The Bay of Fires trail kicks off with a 13km descent through an ever-changing ecosystem. This section of trail is brimming with big berms and jumps, and you can flow all the way to the bottom with nary a pedal stroke.
After losing nearly 800 vertical metres, shortly after crossing the Ansons River, you’re spat out on a dirt road, and the route follows Mother Logans Road for about 6km until you reach Ansons Bay Road. Here you’ll find a bike wash to stop the spread of Phytophthora Cinnamomi, better known as ‘root rot’ before you jump back onto singletrack, which guides you all the way to Swimcart beach.
It always felt odd for this fire road liaison to come straight after such a rip-roaring singletrack descent, but a solid chunk of that is being replaced with a purpose-built mountain bike trail, which will bring The Bay of Fires Trail up to the length needed to qualify as an IMBA Epic.
“The Bay of Fires was always earmarked to become an IMBA Epic trail, but right in the middle was a dirt road. If you’ve ridden that first 13km when you hit the dirt road, you sort of think, ‘right, ok I need to spin my legs out a little bit, because it’s such a powerfully exciting 13km,'” says Glen Jacobs from World Trail. “But it in came just shy, by 4km, of qualifying.”
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Construction of the singletrack link is nearly complete
Now in 2022, World Trail has nearly completed the additional 4km of singletrack needed for The Bay of Fires to qualify — though we hear the finished product is actually closer to 4.8km in length. According to Rhys Atkinson from World Trail, this new bit of singletrack knocks out an undulating section of the fire road. If you’ve ridden the Bay of Fires Trail, you’ll remember this section vividly because it saps quite a bit of energy out of your legs.
“We found some really nice terrain out there which makes the climbing really gradual, and there is quite a fun 400-500m descent in the middle of the new section, which goes through some granite boulders and hits some really nice dirt,” said Atkinson.
Back in 2019, when The Bay of Fires trail was first opened, Jacobs told us the reason for the fire road liaison is because they came across some land access issues through this section. So rather than delaying the entire project due to these issues, it was decided to open the trail and send folks down the road while they waded through the bureaucratic red tape.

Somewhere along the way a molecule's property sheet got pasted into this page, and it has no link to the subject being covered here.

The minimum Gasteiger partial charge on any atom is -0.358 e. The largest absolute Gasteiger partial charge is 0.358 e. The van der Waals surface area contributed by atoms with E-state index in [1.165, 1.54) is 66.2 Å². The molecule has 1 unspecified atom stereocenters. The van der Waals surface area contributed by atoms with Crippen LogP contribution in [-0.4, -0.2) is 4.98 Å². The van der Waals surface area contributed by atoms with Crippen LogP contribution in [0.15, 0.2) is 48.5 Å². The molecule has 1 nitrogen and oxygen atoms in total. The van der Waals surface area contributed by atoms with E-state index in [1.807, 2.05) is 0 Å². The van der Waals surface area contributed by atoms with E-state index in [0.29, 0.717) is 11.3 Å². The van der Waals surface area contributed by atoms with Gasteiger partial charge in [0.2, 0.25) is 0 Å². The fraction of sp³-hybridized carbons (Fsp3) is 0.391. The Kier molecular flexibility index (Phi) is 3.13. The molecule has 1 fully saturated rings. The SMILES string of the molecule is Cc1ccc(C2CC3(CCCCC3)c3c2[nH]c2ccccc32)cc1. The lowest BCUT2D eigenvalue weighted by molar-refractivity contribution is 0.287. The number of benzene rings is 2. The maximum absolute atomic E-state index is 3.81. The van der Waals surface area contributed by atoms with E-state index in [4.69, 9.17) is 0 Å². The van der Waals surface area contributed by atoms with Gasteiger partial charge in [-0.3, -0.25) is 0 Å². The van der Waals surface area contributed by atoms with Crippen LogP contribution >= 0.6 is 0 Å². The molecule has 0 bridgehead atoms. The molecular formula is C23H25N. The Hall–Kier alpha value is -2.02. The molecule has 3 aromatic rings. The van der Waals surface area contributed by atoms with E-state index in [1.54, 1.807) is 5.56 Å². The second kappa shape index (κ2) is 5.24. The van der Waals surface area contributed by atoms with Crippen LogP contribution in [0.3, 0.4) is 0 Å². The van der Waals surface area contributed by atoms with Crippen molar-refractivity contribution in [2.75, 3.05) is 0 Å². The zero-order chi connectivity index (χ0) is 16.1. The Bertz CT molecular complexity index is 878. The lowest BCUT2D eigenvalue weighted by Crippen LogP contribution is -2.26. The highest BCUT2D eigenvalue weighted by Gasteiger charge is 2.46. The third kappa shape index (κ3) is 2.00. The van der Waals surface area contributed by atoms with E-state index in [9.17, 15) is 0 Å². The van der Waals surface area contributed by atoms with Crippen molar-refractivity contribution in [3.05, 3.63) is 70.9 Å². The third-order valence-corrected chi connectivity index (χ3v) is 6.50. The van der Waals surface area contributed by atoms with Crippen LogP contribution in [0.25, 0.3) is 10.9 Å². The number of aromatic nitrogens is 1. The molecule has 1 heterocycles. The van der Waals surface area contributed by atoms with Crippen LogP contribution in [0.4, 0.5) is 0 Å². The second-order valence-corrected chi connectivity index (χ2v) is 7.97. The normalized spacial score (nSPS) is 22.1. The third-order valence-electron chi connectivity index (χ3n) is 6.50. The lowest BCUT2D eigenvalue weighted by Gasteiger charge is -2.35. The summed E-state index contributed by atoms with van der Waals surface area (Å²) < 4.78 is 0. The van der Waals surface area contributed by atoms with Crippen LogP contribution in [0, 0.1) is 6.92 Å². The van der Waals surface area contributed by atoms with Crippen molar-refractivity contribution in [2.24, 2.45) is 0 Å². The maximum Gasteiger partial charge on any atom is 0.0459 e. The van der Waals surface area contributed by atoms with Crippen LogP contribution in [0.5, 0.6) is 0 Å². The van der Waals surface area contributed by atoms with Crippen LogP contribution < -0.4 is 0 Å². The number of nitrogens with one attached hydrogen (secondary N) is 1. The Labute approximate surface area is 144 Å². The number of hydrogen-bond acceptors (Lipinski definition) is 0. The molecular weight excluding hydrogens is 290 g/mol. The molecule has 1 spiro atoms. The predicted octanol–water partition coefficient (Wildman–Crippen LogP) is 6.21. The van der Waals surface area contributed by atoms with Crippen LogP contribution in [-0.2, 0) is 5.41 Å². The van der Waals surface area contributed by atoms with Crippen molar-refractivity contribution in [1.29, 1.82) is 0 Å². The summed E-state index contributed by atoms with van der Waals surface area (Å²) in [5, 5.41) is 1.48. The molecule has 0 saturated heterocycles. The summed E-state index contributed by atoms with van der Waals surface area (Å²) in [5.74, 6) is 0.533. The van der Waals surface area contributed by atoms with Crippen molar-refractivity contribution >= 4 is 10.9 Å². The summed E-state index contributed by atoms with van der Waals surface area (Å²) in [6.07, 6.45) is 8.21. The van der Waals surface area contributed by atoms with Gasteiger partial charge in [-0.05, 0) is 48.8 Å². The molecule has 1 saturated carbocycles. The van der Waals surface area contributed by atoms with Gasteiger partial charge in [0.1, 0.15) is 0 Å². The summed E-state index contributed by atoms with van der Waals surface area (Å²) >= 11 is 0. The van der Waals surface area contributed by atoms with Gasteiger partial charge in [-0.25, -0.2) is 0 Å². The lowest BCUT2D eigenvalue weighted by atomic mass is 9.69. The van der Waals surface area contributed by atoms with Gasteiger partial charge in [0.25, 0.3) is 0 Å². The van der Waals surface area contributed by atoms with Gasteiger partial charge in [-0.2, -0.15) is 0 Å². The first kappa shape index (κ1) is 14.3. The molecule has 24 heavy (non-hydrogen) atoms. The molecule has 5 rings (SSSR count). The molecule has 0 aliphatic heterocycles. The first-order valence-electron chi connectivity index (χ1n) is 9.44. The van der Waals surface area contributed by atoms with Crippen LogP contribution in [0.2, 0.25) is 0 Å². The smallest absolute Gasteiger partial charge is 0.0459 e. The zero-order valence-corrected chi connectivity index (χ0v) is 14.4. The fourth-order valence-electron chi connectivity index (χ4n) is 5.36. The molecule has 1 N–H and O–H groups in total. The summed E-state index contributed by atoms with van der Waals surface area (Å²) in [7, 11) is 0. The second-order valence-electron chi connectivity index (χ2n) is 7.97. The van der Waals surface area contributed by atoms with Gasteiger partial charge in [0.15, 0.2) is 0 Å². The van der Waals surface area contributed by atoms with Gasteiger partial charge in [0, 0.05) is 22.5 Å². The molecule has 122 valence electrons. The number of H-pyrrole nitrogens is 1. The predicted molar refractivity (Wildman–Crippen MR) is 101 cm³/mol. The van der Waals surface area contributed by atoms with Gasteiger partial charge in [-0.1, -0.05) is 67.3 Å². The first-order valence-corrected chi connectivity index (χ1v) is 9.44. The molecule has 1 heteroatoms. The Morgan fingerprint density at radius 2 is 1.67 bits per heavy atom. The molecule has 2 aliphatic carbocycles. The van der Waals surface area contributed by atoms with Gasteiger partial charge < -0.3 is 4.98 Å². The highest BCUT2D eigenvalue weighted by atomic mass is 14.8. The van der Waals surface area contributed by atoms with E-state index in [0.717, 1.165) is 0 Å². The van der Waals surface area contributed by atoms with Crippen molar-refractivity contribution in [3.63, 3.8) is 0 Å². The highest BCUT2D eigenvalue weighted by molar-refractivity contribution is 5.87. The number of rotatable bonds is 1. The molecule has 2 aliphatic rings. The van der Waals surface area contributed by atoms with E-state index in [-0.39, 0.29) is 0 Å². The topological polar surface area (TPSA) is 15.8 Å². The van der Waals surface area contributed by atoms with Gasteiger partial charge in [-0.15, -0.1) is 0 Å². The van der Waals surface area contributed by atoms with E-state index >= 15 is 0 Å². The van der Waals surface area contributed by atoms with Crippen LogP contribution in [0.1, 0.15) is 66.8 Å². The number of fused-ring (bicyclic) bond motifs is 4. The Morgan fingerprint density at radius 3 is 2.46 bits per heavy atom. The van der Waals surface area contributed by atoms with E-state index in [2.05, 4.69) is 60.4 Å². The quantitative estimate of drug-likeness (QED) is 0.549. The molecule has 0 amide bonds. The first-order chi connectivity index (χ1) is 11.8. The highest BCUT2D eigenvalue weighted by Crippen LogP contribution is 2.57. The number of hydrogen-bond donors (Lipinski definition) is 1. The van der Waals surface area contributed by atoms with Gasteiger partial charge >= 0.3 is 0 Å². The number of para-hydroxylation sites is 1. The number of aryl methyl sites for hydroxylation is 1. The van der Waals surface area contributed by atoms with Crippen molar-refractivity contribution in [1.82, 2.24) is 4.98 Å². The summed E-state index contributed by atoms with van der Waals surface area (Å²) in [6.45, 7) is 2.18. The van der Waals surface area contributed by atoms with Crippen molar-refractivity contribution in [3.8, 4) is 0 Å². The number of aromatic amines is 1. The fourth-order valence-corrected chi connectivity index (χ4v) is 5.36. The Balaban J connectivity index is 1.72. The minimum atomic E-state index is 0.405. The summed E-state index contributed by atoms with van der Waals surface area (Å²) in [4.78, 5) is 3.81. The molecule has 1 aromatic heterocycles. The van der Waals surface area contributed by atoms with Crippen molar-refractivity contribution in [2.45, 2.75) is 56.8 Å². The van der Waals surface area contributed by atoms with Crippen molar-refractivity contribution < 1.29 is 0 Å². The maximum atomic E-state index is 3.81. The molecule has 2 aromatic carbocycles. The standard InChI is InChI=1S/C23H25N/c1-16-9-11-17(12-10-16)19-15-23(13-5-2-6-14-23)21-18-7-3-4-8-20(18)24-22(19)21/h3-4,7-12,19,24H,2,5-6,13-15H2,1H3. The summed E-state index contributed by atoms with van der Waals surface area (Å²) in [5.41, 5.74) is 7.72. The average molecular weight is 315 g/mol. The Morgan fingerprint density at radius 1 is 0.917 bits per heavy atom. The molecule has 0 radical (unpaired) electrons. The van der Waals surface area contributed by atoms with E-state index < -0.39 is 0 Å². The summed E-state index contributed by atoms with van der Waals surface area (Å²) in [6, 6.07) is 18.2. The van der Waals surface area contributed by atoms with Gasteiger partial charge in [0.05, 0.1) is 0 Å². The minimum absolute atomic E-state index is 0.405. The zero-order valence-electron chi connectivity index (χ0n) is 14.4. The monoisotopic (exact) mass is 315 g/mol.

However, since 2019 there has been a shift at IMBA that has caused structural changes to its Ride Centre and Epic programs.
“We got to the point where we’d started construction, and I reached out to them (IMBA) to let them know so that we could move onto the next step, and they came back to us saying they had decided to shelve their entire Ride Centre and Epic program indefinitely,” says Jayne Richardson, Communications Coordinator at Break O’Day Council.
This decision, which it seems was made without telling anyone outside of IMBA, affects not only The Bay of Fires Trail, but also the Indigo Epic, Mount Remarkable Epic, and even the Warburton Mountain Bike Destination — which is seeking IMBA’s Gold Ride Centre status. To their credit, the Break O’Day Council has dug in their heels and called B.S. on IMBA’s abrupt withdrawal. By all accounts, the body has been receptive, and the talks are still ongoing.
Forging ahead to complete The Bay of Fires
Even still, the council is moving forward to complete The Bay of Fires trail with the project to be wrapped up by the end of April.
“It comes down to rider experience, and we’ve shifted four-plus kilometres of trail off the fire road onto singletrack, and the guys have put in some pretty cool features,” says Richardson.
According to Atkinson, the fresh singletrack helps to complete the trail and keep riders engaged.
“Before you hit this new section, you’ll still be on the fire road for a bit, which is good and bad — you can catch up with your mates and have a bit of a yarn before you get back into it. This new section just keeps you a bit more engaged and prepares you for the final stint of the trail,” he says.
“It goes through some nice rock, and it’s just nicer scrub, too — even though it’s only a few hundred metres from the road,” he continues.
The Blue Tier and the area which The Bay of Fires Trail runs through is also quite significant to the Traditional Owners. The Council is working with the local land councils and Aboriginal Elders to incorporate the region’s heritage into the riding experience.
For the latest on The Bay of Fires descent, head over to the St Helens MTB trails website.